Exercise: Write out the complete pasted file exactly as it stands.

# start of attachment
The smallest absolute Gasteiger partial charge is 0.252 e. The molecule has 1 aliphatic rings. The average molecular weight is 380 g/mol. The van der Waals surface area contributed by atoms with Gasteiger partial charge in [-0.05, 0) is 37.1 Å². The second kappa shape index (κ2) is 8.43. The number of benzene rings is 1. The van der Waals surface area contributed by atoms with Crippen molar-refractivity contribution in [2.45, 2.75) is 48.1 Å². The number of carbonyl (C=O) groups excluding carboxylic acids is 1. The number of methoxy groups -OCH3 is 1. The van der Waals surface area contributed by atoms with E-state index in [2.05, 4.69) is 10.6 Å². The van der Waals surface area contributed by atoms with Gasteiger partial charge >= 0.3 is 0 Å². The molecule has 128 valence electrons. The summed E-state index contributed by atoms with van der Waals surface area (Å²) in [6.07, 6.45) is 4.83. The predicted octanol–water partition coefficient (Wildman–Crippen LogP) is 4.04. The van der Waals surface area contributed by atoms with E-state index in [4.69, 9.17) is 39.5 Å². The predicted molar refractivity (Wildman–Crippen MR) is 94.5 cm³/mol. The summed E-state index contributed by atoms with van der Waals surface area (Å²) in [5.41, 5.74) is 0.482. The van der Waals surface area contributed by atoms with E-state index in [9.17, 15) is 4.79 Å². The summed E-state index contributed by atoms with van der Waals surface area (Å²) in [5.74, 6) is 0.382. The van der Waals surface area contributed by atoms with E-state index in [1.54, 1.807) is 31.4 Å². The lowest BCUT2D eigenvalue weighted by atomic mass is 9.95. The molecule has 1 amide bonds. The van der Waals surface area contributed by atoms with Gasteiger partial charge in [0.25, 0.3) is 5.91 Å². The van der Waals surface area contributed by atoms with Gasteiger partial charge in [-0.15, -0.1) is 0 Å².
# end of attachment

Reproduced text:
The smallest absolute Gasteiger partial charge is 0.252 e. The molecule has 1 aliphatic rings. The average molecular weight is 380 g/mol. The van der Waals surface area contributed by atoms with Gasteiger partial charge in [-0.05, 0) is 37.1 Å². The second kappa shape index (κ2) is 8.43. The number of benzene rings is 1. The van der Waals surface area contributed by atoms with Crippen molar-refractivity contribution in [2.45, 2.75) is 48.1 Å². The number of carbonyl (C=O) groups excluding carboxylic acids is 1. The number of methoxy groups -OCH3 is 1. The van der Waals surface area contributed by atoms with E-state index in [2.05, 4.69) is 10.6 Å². The van der Waals surface area contributed by atoms with Gasteiger partial charge >= 0.3 is 0 Å². The molecule has 128 valence electrons. The summed E-state index contributed by atoms with van der Waals surface area (Å²) in [6.07, 6.45) is 4.83. The predicted octanol–water partition coefficient (Wildman–Crippen LogP) is 4.04. The van der Waals surface area contributed by atoms with E-state index in [4.69, 9.17) is 39.5 Å². The predicted molar refractivity (Wildman–Crippen MR) is 94.5 cm³/mol. The summed E-state index contributed by atoms with van der Waals surface area (Å²) in [5.41, 5.74) is 0.482. The van der Waals surface area contributed by atoms with E-state index in [9.17, 15) is 4.79 Å². The summed E-state index contributed by atoms with van der Waals surface area (Å²) in [5.74, 6) is 0.382. The van der Waals surface area contributed by atoms with E-state index in [1.54, 1.807) is 31.4 Å². The lowest BCUT2D eigenvalue weighted by atomic mass is 9.95. The molecule has 1 amide bonds. The van der Waals surface area contributed by atoms with Gasteiger partial charge in [0.25, 0.3) is 5.91 Å². The van der Waals surface area contributed by atoms with Gasteiger partial charge in [-0.15, -0.1) is 0 Å².